Is there anything cuter than seeing a little baby using sign language? It is more than just cute: Researchers have found that using sign language with babies does help to improve their language learning and IQs. So more parents are using sign language with their infants, whether they are hearing or deaf.
It has long been known by parents of deaf children and deaf parents of hearing children that young babies can learn to sign and communicate before they learn to talk.
One of the best things about this trend being embraced by parents of non-deaf children is that research has clearly demonstrated that using sign language does not mean that a child will not learn to talk. For years, the deaf community's ASL advocates had to face the argument that if parents used sign language with their deaf children, the children would not learn to talk. Even today, some parents of deaf children with cochlear implants are told not to use sign language so that their children will maximize the use of sound for communication.
Baby Signing Does Have Educational Benefits
Several articles have been published on the use of sign language with babies. For example, there was a study involving two groups of children -- one group that was taught baby signing and another group that was not. The researchers found that eight-year-olds who had learned a simple form of baby sign language using invented signs did better on IQ tests than comparable children who had not learned baby sign language.
Get Started Using Baby Sign LanguageIt is easy to get started using baby sign language with your baby. Here are some simple tips on how to get started.
Babies Can Use Real American Sign Language
Some parents have objected to the use of "made-up" signs instead of using the more official American Sign Language. Either will be useful, and anything that encourages the acceptance of sign language for communication is welcome. But keep in mind there is no need for parents to rely on a different form of sign language when there is plenty of video and book material available for learning American Sign Language.
Baby Sign Language Online
- SigningTime.com, has videos for all ages (and the website offers video samples).
- ASL Pro has an ASL for Babies dictionary online, with video clips of adults signing.
Baby Sign Language Books
Gallaudet University Press publishes two popular books for toddlers, Word Signs and Animal Signs. More books are on the top picks page for baby sign language books.
Baby Sign Language Companies and ClassesThere has been explosive growth in the number of companies promoting baby sign language. Most of the companies offer video, print, and online resources for baby signing. For example, the promoters of signing to your baby using a form of sign language based on ASL, have a web site. The sign2me web site includes streaming video, an online store, and other promotional material. The FAQ states that the program is based on American Sign Language, and that it can provide a foundation for further learning of ASL.
A sampling of baby sign language companies and their offerings (disclaimer: Inclusion in this listing is not an endorsement):
- SignBabies.com offers illustrated flash cards. Another set of flashcards is the Signing Smart series.
- BabySigns.com has instructors offering classes nationally. The company also sells products such as a puppet, and a video series covering bedtime, mealtime, bathtime, and pets.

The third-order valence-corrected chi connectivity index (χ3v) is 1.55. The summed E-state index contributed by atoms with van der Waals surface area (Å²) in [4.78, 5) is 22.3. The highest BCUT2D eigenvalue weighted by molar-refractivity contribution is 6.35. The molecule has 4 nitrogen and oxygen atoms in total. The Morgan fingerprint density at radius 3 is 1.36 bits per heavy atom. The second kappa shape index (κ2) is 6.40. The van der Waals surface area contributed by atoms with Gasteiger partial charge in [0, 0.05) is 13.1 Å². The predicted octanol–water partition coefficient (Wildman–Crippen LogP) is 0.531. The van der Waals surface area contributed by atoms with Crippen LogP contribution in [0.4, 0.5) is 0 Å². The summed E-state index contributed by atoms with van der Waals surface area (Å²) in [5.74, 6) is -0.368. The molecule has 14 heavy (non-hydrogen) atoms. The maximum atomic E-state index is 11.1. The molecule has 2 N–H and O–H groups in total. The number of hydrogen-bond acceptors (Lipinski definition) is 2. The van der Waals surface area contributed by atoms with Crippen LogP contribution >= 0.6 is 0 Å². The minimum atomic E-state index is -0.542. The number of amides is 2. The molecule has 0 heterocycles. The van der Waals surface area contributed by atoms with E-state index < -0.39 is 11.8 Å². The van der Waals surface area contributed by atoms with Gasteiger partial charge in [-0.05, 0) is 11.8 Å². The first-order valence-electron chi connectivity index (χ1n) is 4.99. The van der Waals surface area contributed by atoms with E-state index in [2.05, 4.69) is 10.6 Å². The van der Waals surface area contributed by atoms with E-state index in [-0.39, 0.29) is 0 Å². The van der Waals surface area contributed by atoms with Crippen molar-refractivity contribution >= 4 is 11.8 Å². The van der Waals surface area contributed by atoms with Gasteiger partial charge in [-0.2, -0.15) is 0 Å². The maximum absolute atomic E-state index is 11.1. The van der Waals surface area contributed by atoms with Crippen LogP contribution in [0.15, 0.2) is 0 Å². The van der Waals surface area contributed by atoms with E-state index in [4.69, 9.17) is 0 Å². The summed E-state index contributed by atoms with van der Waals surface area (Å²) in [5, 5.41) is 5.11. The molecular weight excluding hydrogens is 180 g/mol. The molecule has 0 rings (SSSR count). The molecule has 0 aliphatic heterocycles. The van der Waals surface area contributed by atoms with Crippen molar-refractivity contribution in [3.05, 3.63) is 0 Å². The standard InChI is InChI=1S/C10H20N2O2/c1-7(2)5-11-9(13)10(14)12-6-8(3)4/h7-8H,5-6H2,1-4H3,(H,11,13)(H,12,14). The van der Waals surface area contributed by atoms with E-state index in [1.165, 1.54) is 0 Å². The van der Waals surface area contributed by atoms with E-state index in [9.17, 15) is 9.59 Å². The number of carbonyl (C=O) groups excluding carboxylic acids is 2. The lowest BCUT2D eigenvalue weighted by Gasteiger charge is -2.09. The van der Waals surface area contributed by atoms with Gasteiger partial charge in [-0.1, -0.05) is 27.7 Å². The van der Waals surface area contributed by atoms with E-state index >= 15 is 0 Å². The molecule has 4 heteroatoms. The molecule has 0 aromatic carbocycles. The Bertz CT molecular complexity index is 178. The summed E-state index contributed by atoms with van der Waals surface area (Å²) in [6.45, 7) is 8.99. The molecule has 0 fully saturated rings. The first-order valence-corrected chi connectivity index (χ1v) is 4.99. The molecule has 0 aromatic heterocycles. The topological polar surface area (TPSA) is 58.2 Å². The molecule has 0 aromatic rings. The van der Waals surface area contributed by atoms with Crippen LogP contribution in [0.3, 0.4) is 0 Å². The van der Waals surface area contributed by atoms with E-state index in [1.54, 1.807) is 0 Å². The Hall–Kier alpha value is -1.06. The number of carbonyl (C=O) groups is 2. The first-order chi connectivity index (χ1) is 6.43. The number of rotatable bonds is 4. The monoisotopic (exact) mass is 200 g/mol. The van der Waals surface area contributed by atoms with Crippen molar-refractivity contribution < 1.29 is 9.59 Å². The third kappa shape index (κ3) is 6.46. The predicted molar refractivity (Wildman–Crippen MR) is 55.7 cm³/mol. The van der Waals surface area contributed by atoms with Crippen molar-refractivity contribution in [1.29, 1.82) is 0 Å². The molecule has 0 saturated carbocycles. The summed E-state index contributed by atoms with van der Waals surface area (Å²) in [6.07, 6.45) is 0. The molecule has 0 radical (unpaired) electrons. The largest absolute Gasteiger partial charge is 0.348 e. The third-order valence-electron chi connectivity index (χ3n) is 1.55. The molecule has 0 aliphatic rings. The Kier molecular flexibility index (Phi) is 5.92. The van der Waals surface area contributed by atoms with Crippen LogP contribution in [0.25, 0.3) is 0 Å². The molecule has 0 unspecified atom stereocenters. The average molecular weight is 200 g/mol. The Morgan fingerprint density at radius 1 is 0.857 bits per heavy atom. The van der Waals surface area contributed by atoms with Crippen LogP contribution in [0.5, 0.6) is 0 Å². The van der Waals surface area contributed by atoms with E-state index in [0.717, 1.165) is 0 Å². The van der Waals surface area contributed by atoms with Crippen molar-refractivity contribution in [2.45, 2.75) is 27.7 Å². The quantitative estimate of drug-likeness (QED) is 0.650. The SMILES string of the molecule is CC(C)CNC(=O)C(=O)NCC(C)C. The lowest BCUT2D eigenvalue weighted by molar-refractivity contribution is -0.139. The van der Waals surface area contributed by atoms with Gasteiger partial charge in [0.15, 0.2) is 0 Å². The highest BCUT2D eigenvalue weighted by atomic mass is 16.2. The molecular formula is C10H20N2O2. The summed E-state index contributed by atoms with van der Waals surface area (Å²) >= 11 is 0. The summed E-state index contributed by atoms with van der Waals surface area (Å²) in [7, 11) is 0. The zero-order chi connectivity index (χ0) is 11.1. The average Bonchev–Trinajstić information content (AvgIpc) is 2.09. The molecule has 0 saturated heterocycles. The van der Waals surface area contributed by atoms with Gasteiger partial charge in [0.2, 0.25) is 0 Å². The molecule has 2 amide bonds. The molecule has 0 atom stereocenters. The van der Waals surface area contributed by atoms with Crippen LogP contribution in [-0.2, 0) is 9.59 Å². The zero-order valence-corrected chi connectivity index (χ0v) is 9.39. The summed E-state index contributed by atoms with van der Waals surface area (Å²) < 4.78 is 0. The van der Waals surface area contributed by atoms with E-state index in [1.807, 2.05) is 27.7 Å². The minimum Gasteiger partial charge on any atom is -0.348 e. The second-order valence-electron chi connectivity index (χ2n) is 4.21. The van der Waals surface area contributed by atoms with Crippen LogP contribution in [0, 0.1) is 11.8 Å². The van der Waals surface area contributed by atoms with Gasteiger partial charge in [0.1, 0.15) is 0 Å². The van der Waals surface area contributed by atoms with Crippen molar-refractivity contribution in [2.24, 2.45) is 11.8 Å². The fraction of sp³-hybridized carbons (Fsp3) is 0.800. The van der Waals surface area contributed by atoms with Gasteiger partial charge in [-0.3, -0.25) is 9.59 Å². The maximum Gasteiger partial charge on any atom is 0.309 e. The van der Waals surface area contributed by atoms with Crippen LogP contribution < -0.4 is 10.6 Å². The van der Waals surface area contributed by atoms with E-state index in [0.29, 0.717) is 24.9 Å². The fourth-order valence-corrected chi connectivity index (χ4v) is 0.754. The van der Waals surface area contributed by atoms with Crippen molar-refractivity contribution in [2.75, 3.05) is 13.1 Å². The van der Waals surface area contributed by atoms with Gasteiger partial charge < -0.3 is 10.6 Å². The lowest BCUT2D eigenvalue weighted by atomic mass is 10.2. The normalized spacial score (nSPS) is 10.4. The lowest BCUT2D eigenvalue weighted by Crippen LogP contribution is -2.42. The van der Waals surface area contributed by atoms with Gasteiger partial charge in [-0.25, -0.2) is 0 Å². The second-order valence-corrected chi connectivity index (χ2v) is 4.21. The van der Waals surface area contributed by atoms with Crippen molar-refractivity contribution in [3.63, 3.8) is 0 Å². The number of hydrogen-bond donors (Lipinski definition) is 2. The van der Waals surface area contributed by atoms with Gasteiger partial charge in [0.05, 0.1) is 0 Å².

- Signing4Babies.com sells an e-book on baby sign.
- Kindersigns.com offers classes, a newsletter, and professional certification.
Toddlers SigningUse of baby signing does not have to end as the baby grows older. Toddlers can continue to use baby sign language. Your toddler can even enjoy nursery rhymes in sign language.
About.com Visitors on Baby SigningAbout.com visitors have written to describe their experiences with baby signing:
"I have long had an interest in sign language and decided early on that I would attempt to teach sign to my babies. I began signing milk to my infant daughter when she was about four months and by the age of six months, it was the source of much amusement in our family to see her response when I would sign milk. She would bounce up and down in the arms of whoever held her and generally act excited.
However, she learned to talk at a very early age, and since I had no deaf friends or family I quickly focused on other things and signing was relegated to the back shelf.
When my next child was born, I began signing to him, again right from birth. I noticed with him that he was tracking people visually from a very early age. At five and a half months, I was watching him while he was lying on the bed on his back. He was making a repetitive motion with his hands, squeezing his fists.
I brought this to my husband's attention, because babies at this age don't normally do that. He became excited and said, "You taught him that! He's signing milk!" I was floored, (my receptive skills have never been very good). He has had the largest English vocabulary of all of my children and the daughter who I taught beginning at four months has been told by many deaf people that she is a "born natural signer." Not having constant exposure to deaf friends has been a drawback, but overall the experience of teaching sign language has been a very positive one."
Study: Acredolo, L. P., & Goodwyn, S.W. (July 2000). The long-term impact of symbolic gesturing during infancy on IQ at age 8. Paper presented at the meetings of the International Society for Infant Studies, Brighton, UK.